The plane touched down two hours after leaving Gatwick Airport. It was something of an ordeal getting through customs with false passports and several weapons, but after Miguel caused a distraction, Miranda and Rosemary managed to slip through inspection with a minimum of fuss, most of the security staff seemed rather tired and unobservant. The rest of them were preoccupied with chasing Miguel through the corridors. He gave them the slip shortly afterwards, and joined his friends for a coffee, before they picked up an arranged rental car and headed for the coast.
‘You seem to be thoroughly enjoying yourself.’ Rosemary remarked to her husband as they sped along the coastal road.
‘Of course I am. It’s great fun being me.’
The group soon arrived in the city of Sorrento, which was bathed in golden sunlight. The taxi stopped outside a large villa on the outskirts of town.
‘Why have stopped here Miguel?
‘We’re here to visit an old friend of mine, who may be able to help us. One who always has his ear to the street.’
‘You mean a…’
‘I try not to get on his bad side.’
They left the car and knocked three times on the villa door. A small Italian woman opened the door with a frown, before spotting Rosemary and beaming enormously.
‘Hey, bella, where have you been? We haven’t seen you for three years.’ She embraced her before turning on Miguel and berating him in Italian. Miranda stifled a giggle.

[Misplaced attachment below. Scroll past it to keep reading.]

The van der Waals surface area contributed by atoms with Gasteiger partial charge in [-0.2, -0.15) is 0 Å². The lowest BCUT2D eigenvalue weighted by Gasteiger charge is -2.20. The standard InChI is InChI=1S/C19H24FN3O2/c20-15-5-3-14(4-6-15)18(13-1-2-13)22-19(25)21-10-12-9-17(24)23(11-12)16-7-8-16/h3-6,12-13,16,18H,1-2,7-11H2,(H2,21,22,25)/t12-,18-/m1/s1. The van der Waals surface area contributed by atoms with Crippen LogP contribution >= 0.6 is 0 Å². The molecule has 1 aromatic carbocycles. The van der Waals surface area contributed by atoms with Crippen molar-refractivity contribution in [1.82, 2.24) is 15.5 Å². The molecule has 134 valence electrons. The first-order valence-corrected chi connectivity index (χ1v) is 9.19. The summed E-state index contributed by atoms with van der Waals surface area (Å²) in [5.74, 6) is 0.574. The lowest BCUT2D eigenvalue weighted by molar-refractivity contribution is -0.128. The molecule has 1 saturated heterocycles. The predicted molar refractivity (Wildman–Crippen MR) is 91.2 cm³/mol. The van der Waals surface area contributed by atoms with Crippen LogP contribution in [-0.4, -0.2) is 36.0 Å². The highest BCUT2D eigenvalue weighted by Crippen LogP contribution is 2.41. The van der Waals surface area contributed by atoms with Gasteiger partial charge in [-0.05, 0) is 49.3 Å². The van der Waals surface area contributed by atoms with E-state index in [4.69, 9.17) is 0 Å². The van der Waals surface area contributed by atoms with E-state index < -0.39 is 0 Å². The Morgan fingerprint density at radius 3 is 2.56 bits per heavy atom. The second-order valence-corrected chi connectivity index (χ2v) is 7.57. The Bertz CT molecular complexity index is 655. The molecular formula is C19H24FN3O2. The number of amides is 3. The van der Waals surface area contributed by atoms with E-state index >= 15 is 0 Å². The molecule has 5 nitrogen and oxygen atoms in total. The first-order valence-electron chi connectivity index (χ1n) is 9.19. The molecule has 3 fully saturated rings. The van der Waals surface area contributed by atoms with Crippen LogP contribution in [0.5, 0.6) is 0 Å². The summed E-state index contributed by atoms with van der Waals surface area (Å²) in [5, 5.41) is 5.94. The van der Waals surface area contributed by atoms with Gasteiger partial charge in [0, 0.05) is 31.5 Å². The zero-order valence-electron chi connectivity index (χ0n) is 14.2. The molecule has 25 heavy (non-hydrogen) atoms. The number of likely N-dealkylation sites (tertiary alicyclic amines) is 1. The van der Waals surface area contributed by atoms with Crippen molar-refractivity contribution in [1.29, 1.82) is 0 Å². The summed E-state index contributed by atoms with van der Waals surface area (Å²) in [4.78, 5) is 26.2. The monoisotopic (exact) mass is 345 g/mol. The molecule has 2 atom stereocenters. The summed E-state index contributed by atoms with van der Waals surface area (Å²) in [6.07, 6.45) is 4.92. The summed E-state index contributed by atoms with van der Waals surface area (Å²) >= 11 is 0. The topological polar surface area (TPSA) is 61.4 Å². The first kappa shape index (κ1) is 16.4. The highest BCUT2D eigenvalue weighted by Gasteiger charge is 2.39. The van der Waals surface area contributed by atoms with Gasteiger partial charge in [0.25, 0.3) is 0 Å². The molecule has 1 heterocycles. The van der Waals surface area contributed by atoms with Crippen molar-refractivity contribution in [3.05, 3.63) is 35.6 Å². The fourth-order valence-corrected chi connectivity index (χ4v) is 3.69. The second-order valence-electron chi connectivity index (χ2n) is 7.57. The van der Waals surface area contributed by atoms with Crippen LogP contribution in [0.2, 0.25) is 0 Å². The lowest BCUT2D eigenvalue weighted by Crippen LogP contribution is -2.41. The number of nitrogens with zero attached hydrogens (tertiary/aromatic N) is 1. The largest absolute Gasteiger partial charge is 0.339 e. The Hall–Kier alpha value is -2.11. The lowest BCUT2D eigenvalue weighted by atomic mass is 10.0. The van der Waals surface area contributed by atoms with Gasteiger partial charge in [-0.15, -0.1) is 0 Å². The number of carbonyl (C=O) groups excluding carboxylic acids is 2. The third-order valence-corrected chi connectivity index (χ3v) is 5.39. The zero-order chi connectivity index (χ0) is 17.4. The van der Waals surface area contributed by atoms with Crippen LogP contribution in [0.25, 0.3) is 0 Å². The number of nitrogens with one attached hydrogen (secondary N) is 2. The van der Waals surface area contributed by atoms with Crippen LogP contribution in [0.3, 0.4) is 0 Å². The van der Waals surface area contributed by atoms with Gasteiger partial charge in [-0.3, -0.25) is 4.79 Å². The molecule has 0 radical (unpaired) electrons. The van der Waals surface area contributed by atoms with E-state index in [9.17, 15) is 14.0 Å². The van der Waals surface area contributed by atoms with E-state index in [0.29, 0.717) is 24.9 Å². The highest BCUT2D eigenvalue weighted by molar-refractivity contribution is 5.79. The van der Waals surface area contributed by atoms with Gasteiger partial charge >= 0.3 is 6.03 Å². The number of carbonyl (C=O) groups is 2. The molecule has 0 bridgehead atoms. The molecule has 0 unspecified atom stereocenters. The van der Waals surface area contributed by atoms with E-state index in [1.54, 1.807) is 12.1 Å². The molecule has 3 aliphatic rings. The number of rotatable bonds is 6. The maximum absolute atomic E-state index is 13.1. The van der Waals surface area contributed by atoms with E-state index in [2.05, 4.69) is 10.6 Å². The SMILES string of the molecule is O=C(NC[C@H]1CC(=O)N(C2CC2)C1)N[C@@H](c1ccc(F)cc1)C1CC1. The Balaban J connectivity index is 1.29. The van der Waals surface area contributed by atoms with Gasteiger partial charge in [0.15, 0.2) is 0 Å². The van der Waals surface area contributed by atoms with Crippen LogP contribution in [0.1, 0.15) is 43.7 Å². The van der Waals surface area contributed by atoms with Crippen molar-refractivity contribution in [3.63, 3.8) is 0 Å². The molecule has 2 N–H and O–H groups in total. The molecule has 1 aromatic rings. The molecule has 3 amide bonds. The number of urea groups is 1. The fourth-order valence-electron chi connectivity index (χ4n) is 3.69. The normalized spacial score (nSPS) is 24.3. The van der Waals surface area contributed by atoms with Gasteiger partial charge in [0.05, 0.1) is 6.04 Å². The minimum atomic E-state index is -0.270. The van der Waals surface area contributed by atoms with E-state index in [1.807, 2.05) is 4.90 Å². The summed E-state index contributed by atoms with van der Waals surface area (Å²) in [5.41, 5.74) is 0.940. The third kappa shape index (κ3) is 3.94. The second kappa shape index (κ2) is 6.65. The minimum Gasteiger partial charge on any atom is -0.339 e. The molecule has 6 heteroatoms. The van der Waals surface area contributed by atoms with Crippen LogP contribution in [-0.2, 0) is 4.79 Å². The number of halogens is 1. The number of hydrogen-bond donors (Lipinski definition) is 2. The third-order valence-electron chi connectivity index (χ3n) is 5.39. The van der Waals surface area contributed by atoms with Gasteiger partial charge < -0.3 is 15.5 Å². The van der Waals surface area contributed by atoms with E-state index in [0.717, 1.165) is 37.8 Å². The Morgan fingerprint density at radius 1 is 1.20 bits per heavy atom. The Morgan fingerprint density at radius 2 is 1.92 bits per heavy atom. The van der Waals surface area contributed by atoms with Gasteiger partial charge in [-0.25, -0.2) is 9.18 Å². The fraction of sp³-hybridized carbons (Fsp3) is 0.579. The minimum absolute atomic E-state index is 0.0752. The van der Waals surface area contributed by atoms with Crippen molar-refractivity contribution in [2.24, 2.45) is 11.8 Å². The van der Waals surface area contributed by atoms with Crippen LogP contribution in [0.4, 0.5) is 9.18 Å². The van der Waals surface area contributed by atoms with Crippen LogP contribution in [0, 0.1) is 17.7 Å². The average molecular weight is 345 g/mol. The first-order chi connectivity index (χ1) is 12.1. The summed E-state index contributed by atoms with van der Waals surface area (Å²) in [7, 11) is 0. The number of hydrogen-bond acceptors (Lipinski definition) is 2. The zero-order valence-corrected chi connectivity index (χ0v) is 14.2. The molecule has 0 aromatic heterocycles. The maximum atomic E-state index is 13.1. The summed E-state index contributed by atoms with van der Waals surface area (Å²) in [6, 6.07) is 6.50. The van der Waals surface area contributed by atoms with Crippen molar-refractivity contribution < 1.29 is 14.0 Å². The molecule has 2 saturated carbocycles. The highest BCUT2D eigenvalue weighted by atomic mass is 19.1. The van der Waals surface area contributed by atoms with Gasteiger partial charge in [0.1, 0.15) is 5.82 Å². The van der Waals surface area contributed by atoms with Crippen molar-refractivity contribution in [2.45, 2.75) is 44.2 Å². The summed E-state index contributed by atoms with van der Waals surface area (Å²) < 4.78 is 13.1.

‘And who is this?’ the woman asked in heavily accented English.
‘This is Miranda; she’s a very good friend of ours.’ The woman smiled warmly and kissed Miranda on both cheeks. As she lead the guests through the house towards the back garden, Miguel whispered something to her in Italian.
‘Miranda èla moglie de Fortuno.’
The woman looked at the haggard guest and crossed herself.
‘Madonn’, il bambino compassionevole.’
On the patio, a man in a blue shirt and Panama hat was sitting on his deck chair, playing with two small children. There was a record player next to him, playing Antonio Prieto’s ‘La Novia’.
‘Hey Mario, Rosemary e il pagliaccio sono qui!’
The man turned in his chair. He was in his early sixties, but had a youthful exuberance and welcoming smile that helped shed several decades.
‘Well, this is a coincidence. Only the other day that ruffian son of yours decided to pay us a visit.’